Poor Adherence to Evidence-Based Treatments for Traumatic Rib Fractures

By Reuters Staff

April 07, 2020

NEW YORK (Reuters Health) - Several evidence-based practices for treating patients with traumatic rib fractures are associated with decreased mortality, but adherence to these measures is poor, according to new U.S. research.

Nearly 15% of patients who experience trauma sustain rib fractures, which are associated with significant morbidity and mortality. Management guidelines and treatment algorithms have been published for this type of fracture, but little is known about adherence to these practices.

To investigate, Dr. Christopher J. Tignanelli of the University of Minnesota Medical School, in Minneapolis, and colleagues analyzed data from the American College of Surgeons (ACS) National Trauma Data Bank (NTDB) spanning 2007 to 2014.

The evidence-based practices included neuraxial blockade, admission to the intensive-care unit, surgical rib fixation, pneumatic stabilization, tube thoracostomy and chest CT scans.

Adherence to these practices was poor overall: 4% of patients received neuraxial blockade, 42% were admitted to the ICU, 14% received surgical rib fixation, 1% received pneumatic stabilization, 42% received tube thoracostomy, and 40% received chest CT scans.

Institutional adherence rates across centers ranged from 2.79% to 50.6%, and patients treated at verified level-I trauma centers were more likely to receive five of the six practices (all but pneumatic stabilization), the researchers report in JAMA Network Open.

Adherence to these practices also varied with patient age, sex, Injury Severity Score and other factors.

Adherence to three evidence-based practices was associated with significantly reduced mortality. Epidural placement in patients aged 65 years or older with three or more rib fractures was associated with 36% lower odds of mortality; rib fixation for flail chest was associated with 87% lower odds of mortality; and ICU admission for patients aged 65 years or older with three or more rib fractures was associated with 7% lower odds of mortality.

Paradoxically, noninvasive ventilation and chest tube placement were associated with significantly increased mortality in some patients.

For two of the three practices associated with reduced mortality, there were racial disparities in use. Hispanic and Asian individuals were less likely than white patients to receive neuraxial blockade, and black and Hispanic patients were less likely than white patients to receive rib fixation. And for all three practices, underinsured patients and patients treated at non-ACS-verified level I trauma centers were less likely to receive them.

"Optimal care for patients with rib fractures is complex and requires engaged, multidisciplinary care," the authors note. "It is possible that centers may develop treatment protocols adhering to evidence-based practice measures but poorly integrate and deliver ancillary practices that likely also improve care (e.g., multimodal pain therapy, aggressive pulmonary hygiene, and daily ambulation). The delivery of such care pathways for patients with rib fracture has been shown to significantly reduce complication rates and reduce mortality by nearly 3-fold."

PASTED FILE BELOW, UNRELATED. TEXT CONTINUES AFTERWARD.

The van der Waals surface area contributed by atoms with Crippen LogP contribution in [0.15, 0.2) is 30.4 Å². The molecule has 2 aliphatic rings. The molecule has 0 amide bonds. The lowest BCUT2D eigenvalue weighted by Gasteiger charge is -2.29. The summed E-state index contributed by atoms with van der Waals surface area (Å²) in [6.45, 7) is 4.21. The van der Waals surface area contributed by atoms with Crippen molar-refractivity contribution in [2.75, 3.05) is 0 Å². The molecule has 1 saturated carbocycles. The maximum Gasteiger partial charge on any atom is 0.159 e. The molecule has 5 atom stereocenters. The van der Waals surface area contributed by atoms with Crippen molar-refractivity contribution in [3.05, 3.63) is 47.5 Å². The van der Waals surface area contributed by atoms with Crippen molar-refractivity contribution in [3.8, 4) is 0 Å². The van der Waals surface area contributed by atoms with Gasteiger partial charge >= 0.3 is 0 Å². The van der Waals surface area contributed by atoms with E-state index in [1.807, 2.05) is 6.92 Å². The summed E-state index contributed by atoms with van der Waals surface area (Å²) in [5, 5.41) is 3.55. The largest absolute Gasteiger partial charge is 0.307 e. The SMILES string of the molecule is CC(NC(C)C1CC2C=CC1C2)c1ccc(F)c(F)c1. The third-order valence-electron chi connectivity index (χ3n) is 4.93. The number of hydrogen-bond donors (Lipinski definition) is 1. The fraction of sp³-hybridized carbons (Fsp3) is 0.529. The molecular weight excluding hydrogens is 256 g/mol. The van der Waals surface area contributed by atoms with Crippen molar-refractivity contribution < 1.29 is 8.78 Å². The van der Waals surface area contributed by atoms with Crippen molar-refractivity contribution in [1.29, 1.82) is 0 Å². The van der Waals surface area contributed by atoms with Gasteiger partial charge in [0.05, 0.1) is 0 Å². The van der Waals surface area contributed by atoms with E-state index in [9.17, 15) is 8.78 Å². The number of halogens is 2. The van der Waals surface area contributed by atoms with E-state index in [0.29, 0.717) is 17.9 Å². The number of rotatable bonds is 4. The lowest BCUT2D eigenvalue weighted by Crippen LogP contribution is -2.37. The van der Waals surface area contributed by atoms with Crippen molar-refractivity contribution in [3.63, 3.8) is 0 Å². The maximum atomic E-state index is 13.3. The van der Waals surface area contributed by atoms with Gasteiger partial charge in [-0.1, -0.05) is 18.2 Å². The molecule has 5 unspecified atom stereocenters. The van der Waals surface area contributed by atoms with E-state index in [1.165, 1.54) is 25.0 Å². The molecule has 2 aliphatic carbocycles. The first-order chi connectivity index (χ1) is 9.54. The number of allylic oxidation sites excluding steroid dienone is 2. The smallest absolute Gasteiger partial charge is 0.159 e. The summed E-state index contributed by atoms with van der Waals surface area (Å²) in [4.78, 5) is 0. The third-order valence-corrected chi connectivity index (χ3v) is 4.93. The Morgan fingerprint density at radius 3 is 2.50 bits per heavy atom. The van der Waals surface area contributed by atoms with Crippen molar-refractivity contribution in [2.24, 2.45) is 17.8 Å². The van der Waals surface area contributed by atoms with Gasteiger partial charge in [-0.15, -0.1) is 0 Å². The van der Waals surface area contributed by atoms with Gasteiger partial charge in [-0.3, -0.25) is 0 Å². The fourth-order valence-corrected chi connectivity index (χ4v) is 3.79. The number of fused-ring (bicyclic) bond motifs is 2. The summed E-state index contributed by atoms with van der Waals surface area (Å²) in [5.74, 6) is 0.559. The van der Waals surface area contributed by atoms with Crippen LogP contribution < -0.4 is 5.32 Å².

"Future directions should seek to leverage highly granular electronic health record data repositories to characterize which practices within care pathways are most associated with improved clinical outcomes," they conclude.

"Perhaps unintentionally, what the report by Tignanelli et al. highlights most is the indisputable paucity of high-quality evidence regarding rib fracture management," write Dr. Garth H. Utter and Dr. Nikia R. McFadden of the University of California Davis Medical Center, in Sacramento, in a linked commentary.

"Numerous barriers impede the conduct of randomized clinical trials in acute injury care, and calling for more such studies has been criticized as hackneyed, but those truths do not make such studies any less relevant or necessary," they note.

"Perhaps consideration should be given to encouraging and guiding junior investigators - whose greatest asset might be so-called sweat equity - to conduct smaller, simpler, and lower-cost single-center trials that could be aggregated in meta-analyses," they suggest. "Perhaps investigators should receive more academic recognition for enrolling and collecting data from a few patients who contribute to a multicenter randomized clinical trial than they do for authoring an observational study with obvious design flaws and risk of bias."

"Even if the effort requires unconventional approaches, our patients would stand to benefit if we were to dedicate more resources to, and truly align academic incentives with, producing the highest-quality evidence," the commentary concludes.

Dr. Tignanelli did not respond to a request for comments.

SOURCE: https://bit.ly/2UtOoc6 and https://bit.ly/2yocYCG JAMA Network Open, online March 26, 2020.